We are lucky to be celebrating a series of social events denied us last year. After being locked down for so long, there is an embarrassment of riches laid out before us this weekend: Juneteenth (our newest federal holiday), Father’s Day, and the Summer Solstice. Let the summer games begin!
Here is the latest update from the Spy Container Garden 2021: we have tomatoes. And a few of them are turning red. I listened to latest episode of The Splendid Table podcast while Luke the wonder dog and I were working on our 10,000 steps the other day. It is delightful episode about June in three regions of the United States: https://www.splendidtable.org/episode/2021/06/11/3-junes One of the guests interviewed was Chef-Farmer Matthew Raiford, who farms and cooks in Coastal Georgia. He said there are three essentials that must to be ripe by the Fourth of July: corn, tomatoes and watermelon. The Spy on track for the tomatoes, with one is ripening on the vine, and another is pinking up on the kitchen windowsill.
Tomorrow is Juneteenth. Juneteenth commemorates the day when the last enslaved African Americans in Galveston learned they were free. Red is a powerful color, and red foods are important to Juneteenth celebrations: red beans and rice, strawberry soda, watermelon, red velvet cake, barbecued meats, and, of course, tomatoes. https://www.oprahdaily.com/life/a36479941/juneteenth-food-traditions/
Fresh tomato tarts are perfect to bring to your Juneteenth celebration. They aren’t fancy, but they are beautiful, and they are deelish. I found a few tomato tart recipes which showcased the beauty of tomatoes. The tarts are simple to put together and can be brought to potlucks and picnics all tomato season long. They are divine warm, or at room temp. You can use store-bought tomatoes if you must, but it is smugly satisfying to use the ones grown in your own back yard. Save the store-bought card for the pie crust.
I adapted this recipe from the New York Times:
1 ½ pounds ripe tomatoes (about 4 medium)
¼ cup pesto*
1/2 cup shredded mozzarella (I used some left-over mozz from last week’s Friday Night Pizza, and added another handful of ground Parmesan cheese)
1 tablespoon torn fresh basil
1 teaspoon dried oregano
3 large eggs
⅓ cup heavy cream
½ teaspoon Maldon salt
½ teaspoon freshly ground black pepper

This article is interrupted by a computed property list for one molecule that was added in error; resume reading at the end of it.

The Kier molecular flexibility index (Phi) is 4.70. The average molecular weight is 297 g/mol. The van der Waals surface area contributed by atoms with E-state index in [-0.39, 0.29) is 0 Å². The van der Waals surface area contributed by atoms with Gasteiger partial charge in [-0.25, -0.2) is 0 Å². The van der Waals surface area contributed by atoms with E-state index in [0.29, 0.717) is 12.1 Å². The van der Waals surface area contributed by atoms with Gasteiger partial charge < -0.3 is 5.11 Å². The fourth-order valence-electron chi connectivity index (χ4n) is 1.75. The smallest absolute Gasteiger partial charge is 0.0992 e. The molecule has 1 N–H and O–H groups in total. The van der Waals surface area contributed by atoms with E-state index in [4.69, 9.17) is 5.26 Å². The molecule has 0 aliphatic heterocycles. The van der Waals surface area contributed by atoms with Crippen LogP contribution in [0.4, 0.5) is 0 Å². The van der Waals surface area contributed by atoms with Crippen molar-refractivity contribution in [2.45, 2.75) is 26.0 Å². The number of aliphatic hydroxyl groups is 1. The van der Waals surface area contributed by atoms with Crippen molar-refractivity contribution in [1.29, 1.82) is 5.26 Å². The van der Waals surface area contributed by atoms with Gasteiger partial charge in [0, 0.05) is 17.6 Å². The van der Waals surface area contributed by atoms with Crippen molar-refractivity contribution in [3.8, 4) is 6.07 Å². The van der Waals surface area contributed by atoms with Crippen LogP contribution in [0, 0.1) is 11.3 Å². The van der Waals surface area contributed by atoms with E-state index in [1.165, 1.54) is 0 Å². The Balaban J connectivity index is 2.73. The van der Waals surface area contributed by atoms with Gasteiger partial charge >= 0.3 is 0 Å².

*For the pesto I tossed a fistful of basil leaves (we have basil growing in abundance on the Spy Container Farm this year!), a clove of garlic and about 1/4 cup of olive oil into the blender and blended it until it was a bright emerald green liquid. Then I spread it with a pastry brush on the browned pie crust.
• Heat oven to 350°F. Fit the rolled-out dough into a 9-inch tart pan. Prick the dough all over with a fork.
• Bake for 15 minutes, until beginning to brown at the edges. Increase the oven temperature to 375 degrees.
• Meanwhile, cut the tomatoes into 1/2-inch slices. Place in a colander to drain excess tomato liquid for 20 minutes.
• Spread pesto in an even layer over the pie crust. Sprinkle the shredded mozzarella and Parmesan over the pesto. Scatter the fresh, torn basil and oregano over the cheese.
• In a medium bowl, whisk together the eggs, cream, salt and pepper.
• Neatly place the sliced tomatoes evenly over the cheese and herbs in overlapping concentric circles. I found this process strangely soothing, although I heard Julia Child’s voice in my head: “It’s so beautifully arranged on the plate — you know someone’s fingers have been all over it.”
• Pour the custard evenly over the tomato slices. Bake until the filling is set and won’t jiggle when shaken, about 35 minutes.
• Remove from the oven and let cool slightly before serving warm. This tart can also be served at room temperature. It is also delicious cold, eaten out of the fridge for lunch, when you are suddenly ravenous and can’t be bothered to make a delicious tomato sandwich from the bounty on the windowsill.
This tart was lighter than a frittata or quiche.
There usually is a paywall challenge with New York Times articles, but here is a link to the recipe, just in case: https://cooking.nytimes.com/recipes/1021252-heirloom-tomato-tart?
“Freeing yourself was one thing, claiming ownership of that freed self was another.”
— Toni Morrison